That’s what Jonathan Adelstein, chief executive of PCIA – The Wireless Infrastructure Association, told readers of the Los Angeles Business Journal on Monday in a 550 word essay on the future of connectivity in Los Angeles and its impact on the Southern California economy.
“HetNet” might sound like slang for the basketball hoops at Staples Center, but it’s really about wireless broadband – and much of Southern California’s economic and technological future hinges on it,” Adelstein wrote. “HetNet” refers to “heterogeneous networks” – the many different ways that mobile data can be transmitted via wireless broadband facilities, from towers and other “macro” sites to small cells and other “micro” sites. Small cells and distributed antenna systems, or DAS, are now integral components in the arsenal of every wireless carrier. They’re also uniquely suited to Southern California’s terrain and population density.”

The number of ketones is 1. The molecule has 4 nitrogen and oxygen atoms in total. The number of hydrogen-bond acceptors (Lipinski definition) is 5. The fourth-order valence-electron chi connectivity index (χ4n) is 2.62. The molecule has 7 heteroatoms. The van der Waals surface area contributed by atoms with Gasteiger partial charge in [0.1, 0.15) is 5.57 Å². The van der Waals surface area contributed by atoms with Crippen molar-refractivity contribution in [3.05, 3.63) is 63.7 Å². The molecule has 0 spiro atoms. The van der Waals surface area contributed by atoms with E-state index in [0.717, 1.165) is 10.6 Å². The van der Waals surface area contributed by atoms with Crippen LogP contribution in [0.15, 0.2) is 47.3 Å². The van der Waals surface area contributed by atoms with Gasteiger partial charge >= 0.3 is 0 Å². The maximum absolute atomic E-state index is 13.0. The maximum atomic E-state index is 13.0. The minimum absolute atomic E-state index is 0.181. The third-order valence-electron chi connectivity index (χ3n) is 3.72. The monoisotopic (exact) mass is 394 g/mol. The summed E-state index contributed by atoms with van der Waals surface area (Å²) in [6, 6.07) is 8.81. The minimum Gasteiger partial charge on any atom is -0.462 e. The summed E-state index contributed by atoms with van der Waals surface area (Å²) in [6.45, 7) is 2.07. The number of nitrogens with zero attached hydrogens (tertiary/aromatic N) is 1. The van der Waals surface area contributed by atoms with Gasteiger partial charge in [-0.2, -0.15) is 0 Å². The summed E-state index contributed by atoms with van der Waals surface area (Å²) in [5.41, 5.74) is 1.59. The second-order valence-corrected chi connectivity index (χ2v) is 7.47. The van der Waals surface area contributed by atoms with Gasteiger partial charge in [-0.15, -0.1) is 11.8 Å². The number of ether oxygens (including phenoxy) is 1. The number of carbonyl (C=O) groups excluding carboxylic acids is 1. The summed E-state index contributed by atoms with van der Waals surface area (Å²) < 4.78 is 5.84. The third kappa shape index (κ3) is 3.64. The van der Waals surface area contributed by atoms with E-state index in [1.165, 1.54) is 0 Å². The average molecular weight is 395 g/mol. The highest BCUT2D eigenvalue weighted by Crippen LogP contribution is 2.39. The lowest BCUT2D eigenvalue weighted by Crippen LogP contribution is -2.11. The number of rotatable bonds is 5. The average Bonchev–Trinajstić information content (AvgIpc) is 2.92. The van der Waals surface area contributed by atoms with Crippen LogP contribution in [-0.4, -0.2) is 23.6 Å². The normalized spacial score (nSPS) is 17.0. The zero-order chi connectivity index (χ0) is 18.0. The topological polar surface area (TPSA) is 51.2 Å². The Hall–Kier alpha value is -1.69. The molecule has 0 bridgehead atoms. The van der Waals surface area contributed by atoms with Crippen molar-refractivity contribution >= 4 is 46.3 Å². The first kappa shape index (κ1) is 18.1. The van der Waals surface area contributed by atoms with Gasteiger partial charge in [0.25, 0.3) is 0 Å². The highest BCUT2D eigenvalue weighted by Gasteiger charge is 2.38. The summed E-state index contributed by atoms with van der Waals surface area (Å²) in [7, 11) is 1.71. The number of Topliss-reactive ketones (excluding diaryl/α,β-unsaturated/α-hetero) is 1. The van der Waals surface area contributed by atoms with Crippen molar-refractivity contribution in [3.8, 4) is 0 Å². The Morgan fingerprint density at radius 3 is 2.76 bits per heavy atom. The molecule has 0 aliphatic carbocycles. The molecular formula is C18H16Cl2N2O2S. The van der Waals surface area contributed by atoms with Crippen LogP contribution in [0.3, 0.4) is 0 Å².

And noting that the mobile data field has swelled by some 700 percent in the past five years and will swell another 700 percent in the coming five years, Adelstein said massive technology will be required to support these services. “While the bulk of mobile data needs are met by macro sites, smaller cells are increasingly being deployed in highly populated urban areas such as the L.A. Basin.” He added, “The economic impact will be staggering: The Internet of Things is expected to add $1.7 trillion to the global economy and connect more than 50 billion “things” by 2020.” The former FCC commissioner said the onset of 5G is just around the corner and will exert still greater demands on wireless broadband infrastructure. “If sufficient wireless infrastructure can be built and upgraded, it will stimulate jobs and growth in every industry in California. It will also significantly strengthen the region’s emergency services in the event of a disaster,” Adelstein said.